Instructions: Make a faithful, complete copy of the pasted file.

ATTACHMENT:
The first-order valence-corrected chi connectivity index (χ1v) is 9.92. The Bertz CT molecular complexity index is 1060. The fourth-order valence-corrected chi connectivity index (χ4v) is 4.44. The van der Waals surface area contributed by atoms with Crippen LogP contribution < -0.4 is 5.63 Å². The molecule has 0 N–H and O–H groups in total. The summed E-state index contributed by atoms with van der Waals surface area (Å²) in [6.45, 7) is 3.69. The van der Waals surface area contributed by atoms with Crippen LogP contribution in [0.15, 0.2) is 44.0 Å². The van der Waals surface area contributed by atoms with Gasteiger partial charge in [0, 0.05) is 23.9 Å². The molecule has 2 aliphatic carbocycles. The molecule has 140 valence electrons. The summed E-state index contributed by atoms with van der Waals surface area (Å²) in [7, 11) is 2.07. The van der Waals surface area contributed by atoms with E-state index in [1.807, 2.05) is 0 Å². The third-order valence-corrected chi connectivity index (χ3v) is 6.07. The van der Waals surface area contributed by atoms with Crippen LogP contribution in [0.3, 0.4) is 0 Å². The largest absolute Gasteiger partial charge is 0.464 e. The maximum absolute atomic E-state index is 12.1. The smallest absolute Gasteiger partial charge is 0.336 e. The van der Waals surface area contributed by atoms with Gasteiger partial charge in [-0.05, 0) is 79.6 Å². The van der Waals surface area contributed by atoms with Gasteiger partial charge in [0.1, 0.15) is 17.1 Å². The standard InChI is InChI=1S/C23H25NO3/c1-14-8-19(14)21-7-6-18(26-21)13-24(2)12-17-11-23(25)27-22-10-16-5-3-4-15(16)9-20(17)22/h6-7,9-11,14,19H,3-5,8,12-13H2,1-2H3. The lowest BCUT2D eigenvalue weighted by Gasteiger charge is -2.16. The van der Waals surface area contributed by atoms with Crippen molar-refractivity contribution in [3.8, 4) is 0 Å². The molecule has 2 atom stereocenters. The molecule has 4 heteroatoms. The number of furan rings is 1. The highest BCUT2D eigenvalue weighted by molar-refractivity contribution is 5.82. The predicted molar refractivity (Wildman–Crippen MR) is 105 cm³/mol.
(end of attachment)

The first-order valence-corrected chi connectivity index (χ1v) is 9.92. The Bertz CT molecular complexity index is 1060. The fourth-order valence-corrected chi connectivity index (χ4v) is 4.44. The van der Waals surface area contributed by atoms with Crippen LogP contribution < -0.4 is 5.63 Å². The molecule has 0 N–H and O–H groups in total. The summed E-state index contributed by atoms with van der Waals surface area (Å²) in [6.45, 7) is 3.69. The van der Waals surface area contributed by atoms with Crippen LogP contribution in [0.15, 0.2) is 44.0 Å². The van der Waals surface area contributed by atoms with Gasteiger partial charge in [0, 0.05) is 23.9 Å². The molecule has 2 aliphatic carbocycles. The molecule has 140 valence electrons. The summed E-state index contributed by atoms with van der Waals surface area (Å²) in [7, 11) is 2.07. The van der Waals surface area contributed by atoms with E-state index in [1.807, 2.05) is 0 Å². The third-order valence-corrected chi connectivity index (χ3v) is 6.07. The van der Waals surface area contributed by atoms with Crippen LogP contribution in [0.3, 0.4) is 0 Å². The largest absolute Gasteiger partial charge is 0.464 e. The maximum absolute atomic E-state index is 12.1. The smallest absolute Gasteiger partial charge is 0.336 e. The van der Waals surface area contributed by atoms with Gasteiger partial charge in [-0.05, 0) is 79.6 Å². The van der Waals surface area contributed by atoms with Gasteiger partial charge in [0.1, 0.15) is 17.1 Å². The standard InChI is InChI=1S/C23H25NO3/c1-14-8-19(14)21-7-6-18(26-21)13-24(2)12-17-11-23(25)27-22-10-16-5-3-4-15(16)9-20(17)22/h6-7,9-11,14,19H,3-5,8,12-13H2,1-2H3. The lowest BCUT2D eigenvalue weighted by Gasteiger charge is -2.16. The van der Waals surface area contributed by atoms with Crippen molar-refractivity contribution in [3.8, 4) is 0 Å². The molecule has 2 atom stereocenters. The molecule has 4 heteroatoms. The number of furan rings is 1. The highest BCUT2D eigenvalue weighted by molar-refractivity contribution is 5.82. The predicted molar refractivity (Wildman–Crippen MR) is 105 cm³/mol.